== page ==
I’ve gone on tangents about nostalgia in previous reviews, and I often lament, like the old man I’m becoming, over how much ‘better’ life was in my pre-9/11 geek world. I gotta say, Stand By Me makes me feel guilty. As much as I loved my carefree Nintendo junkie existence, the movie makes me feel like I should have been outside experiencing coming-of-age kid adventures instead of obsessing over Dr. Wily’s robot dragon.
Oh, I doubt we would have played chicken with trains and logging trucks, or ventured through swamps infested with wiener-biting leeches. It wasn’t that kind of neighborhood, nor would Stand By Me have been a perfect depiction of my childhood even if I wasn’t socially retarded. This is writer Stephen King and director Rob Reiner’s nostalgia, not mine. Our songs would have been by Ace of Base, not The Monotones.
Regardless, there’s one thing kids and adults alike can pick up from Stand By Me no matter what generation they’re from: that prevalent, timeless loss of innocence. That happens to everyone in some way or another, whether it’s virginity loss, incarceration, a lost pet, or in this case, a dead body.
Stand By Me is a movie about four boys flocking together at a crucial moment in their lives, right before they will be forced to give up childhood and start becoming men. On a larger scale the movie is set in the summer of 1959, on the threshold of a war that will tear the nation asunder. For now there are no violent American massacres, no countercultures, and no corruption, not that we could see anyway. The powers-that-be are our best friends.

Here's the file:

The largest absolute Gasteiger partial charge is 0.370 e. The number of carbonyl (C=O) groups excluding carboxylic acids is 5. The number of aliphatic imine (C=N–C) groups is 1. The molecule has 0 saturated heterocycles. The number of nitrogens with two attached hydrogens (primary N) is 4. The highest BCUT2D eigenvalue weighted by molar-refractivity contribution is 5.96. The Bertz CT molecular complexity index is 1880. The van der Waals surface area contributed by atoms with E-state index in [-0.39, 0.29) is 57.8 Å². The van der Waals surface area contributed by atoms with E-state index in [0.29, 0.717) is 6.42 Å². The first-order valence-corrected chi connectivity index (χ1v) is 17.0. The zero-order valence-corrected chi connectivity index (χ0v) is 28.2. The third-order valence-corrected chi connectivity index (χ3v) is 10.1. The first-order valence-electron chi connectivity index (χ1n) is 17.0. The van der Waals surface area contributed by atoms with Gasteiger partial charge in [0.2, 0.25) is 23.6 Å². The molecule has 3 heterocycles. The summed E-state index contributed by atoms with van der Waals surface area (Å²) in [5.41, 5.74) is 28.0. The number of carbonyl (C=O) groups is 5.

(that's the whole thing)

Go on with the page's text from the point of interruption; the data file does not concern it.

1959 in Stand By Me has all the big band music but none of the purported innocence. Chris Chambers (River Phoenix) is a street smart bad boy with the reputation for being a future troublemaker. Teddy Duchamp (Corey Feldman) is the “crazy” one, an impulsive adrenaline junkie with a history of horrific child abuse; his daddy crisped his ear on a hot stove before being hauled off to the loony bin. Young Gordie (Wil Wheaton), who narrates the story as an adult (Richard Dreyfuss) is the normal everyman, though the shadows looming over him are dark and foreboding.
The boys are smoking, cursing, playing cards and telling dirty jokes in their treehouse when Vern Tessio (Jerry O’Connell) the group’s fat mothermouth wimp, breaks the mundane summer day with an amazing revelation: a local kid who’s been missing for days has turned up dead, and Vern has overheard from his thuggish older brother Eyeball (Casey Siemaszko) where the body is. The kids immediately assemble into action, as claiming the corpse means prestige and possibly a cash reward. But moreover is the simple thrill of being twelve years old and going to look at a dead body. Anyone who was ever that age should understand the appeal.
Road trip movies are never about what lies at the end but what happens along the way. The journey doubles as sorely needed group therapy. It turns out that all of the boys are dealing with trauma. Gordie is haunted by grief over losing his superstar brother Denny (John Cusack) who recently died in a car accident. At home his parents are in perpetual catatonic states. They literally ignore Gordie, disregarding his existence as they wander about like zombies. We learn through flashbacks that they treated the younger son like a pariah even when Denny was alive.